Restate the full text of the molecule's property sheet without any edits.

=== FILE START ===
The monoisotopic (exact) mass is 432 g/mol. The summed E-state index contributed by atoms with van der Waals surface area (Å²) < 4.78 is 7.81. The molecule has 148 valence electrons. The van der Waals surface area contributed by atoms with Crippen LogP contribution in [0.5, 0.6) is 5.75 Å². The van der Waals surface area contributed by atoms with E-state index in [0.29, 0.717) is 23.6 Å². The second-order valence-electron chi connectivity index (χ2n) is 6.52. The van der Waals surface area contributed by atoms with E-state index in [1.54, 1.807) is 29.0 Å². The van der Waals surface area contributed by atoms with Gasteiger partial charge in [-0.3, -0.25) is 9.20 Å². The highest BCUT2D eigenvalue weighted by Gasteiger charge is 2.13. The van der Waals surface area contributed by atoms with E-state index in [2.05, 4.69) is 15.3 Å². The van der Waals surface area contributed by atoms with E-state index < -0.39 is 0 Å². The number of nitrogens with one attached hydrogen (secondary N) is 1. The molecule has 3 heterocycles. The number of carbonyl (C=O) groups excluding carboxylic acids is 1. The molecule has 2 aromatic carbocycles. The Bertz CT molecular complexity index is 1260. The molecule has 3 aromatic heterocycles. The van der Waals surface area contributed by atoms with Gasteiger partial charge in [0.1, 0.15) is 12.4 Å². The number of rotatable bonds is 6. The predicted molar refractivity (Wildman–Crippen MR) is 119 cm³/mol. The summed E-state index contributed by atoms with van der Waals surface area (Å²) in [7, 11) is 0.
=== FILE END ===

The monoisotopic (exact) mass is 432 g/mol. The summed E-state index contributed by atoms with van der Waals surface area (Å²) < 4.78 is 7.81. The molecule has 148 valence electrons. The van der Waals surface area contributed by atoms with Crippen LogP contribution in [0.5, 0.6) is 5.75 Å². The van der Waals surface area contributed by atoms with E-state index in [0.29, 0.717) is 23.6 Å². The second-order valence-electron chi connectivity index (χ2n) is 6.52. The van der Waals surface area contributed by atoms with E-state index in [1.54, 1.807) is 29.0 Å². The van der Waals surface area contributed by atoms with Gasteiger partial charge in [-0.3, -0.25) is 9.20 Å². The highest BCUT2D eigenvalue weighted by Gasteiger charge is 2.13. The van der Waals surface area contributed by atoms with E-state index in [2.05, 4.69) is 15.3 Å². The van der Waals surface area contributed by atoms with E-state index < -0.39 is 0 Å². The number of nitrogens with one attached hydrogen (secondary N) is 1. The molecule has 3 heterocycles. The number of carbonyl (C=O) groups excluding carboxylic acids is 1. The molecule has 2 aromatic carbocycles. The Bertz CT molecular complexity index is 1260. The molecule has 3 aromatic heterocycles. The van der Waals surface area contributed by atoms with Gasteiger partial charge in [0.1, 0.15) is 12.4 Å². The number of rotatable bonds is 6. The predicted molar refractivity (Wildman–Crippen MR) is 119 cm³/mol. The summed E-state index contributed by atoms with van der Waals surface area (Å²) in [7, 11) is 0.